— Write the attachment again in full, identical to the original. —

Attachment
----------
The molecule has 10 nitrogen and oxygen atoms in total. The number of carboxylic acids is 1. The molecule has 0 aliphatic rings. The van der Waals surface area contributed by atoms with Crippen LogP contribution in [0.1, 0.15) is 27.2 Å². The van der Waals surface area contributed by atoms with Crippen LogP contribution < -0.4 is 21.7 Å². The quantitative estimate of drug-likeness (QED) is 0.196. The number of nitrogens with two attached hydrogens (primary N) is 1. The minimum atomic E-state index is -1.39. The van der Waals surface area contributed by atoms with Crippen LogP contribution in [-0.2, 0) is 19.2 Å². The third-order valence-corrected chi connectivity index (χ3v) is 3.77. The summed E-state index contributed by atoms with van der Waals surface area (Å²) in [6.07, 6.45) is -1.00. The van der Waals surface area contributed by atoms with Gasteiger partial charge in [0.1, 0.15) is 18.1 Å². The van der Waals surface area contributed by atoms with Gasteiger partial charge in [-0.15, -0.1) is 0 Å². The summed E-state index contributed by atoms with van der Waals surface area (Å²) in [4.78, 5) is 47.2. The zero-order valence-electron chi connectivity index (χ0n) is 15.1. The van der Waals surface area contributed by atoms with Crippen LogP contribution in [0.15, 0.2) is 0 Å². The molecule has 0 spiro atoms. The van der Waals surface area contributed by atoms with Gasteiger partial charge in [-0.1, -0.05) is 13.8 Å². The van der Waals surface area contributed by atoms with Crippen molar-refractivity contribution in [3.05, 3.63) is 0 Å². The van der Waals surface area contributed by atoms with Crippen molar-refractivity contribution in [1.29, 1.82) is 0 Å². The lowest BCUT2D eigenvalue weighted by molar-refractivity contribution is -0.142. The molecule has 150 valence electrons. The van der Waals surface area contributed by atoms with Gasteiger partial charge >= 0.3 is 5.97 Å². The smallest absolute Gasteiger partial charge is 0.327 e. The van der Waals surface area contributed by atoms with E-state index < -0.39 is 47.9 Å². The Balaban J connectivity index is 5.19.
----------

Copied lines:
The molecule has 10 nitrogen and oxygen atoms in total. The number of carboxylic acids is 1. The molecule has 0 aliphatic rings. The van der Waals surface area contributed by atoms with Crippen LogP contribution in [0.1, 0.15) is 27.2 Å². The van der Waals surface area contributed by atoms with Crippen LogP contribution < -0.4 is 21.7 Å². The quantitative estimate of drug-likeness (QED) is 0.196. The number of nitrogens with two attached hydrogens (primary N) is 1. The minimum atomic E-state index is -1.39. The van der Waals surface area contributed by atoms with Crippen LogP contribution in [-0.2, 0) is 19.2 Å². The third-order valence-corrected chi connectivity index (χ3v) is 3.77. The summed E-state index contributed by atoms with van der Waals surface area (Å²) in [6.07, 6.45) is -1.00. The van der Waals surface area contributed by atoms with Gasteiger partial charge in [0.1, 0.15) is 18.1 Å². The van der Waals surface area contributed by atoms with Gasteiger partial charge in [-0.15, -0.1) is 0 Å². The summed E-state index contributed by atoms with van der Waals surface area (Å²) in [4.78, 5) is 47.2. The zero-order valence-electron chi connectivity index (χ0n) is 15.1. The van der Waals surface area contributed by atoms with Crippen LogP contribution in [0.15, 0.2) is 0 Å². The molecule has 0 spiro atoms. The van der Waals surface area contributed by atoms with Gasteiger partial charge in [-0.1, -0.05) is 13.8 Å². The van der Waals surface area contributed by atoms with Crippen molar-refractivity contribution in [3.05, 3.63) is 0 Å². The van der Waals surface area contributed by atoms with Crippen molar-refractivity contribution in [1.29, 1.82) is 0 Å². The lowest BCUT2D eigenvalue weighted by molar-refractivity contribution is -0.142. The molecule has 150 valence electrons. The van der Waals surface area contributed by atoms with Gasteiger partial charge >= 0.3 is 5.97 Å². The smallest absolute Gasteiger partial charge is 0.327 e. The van der Waals surface area contributed by atoms with E-state index < -0.39 is 47.9 Å². The Balaban J connectivity index is 5.19.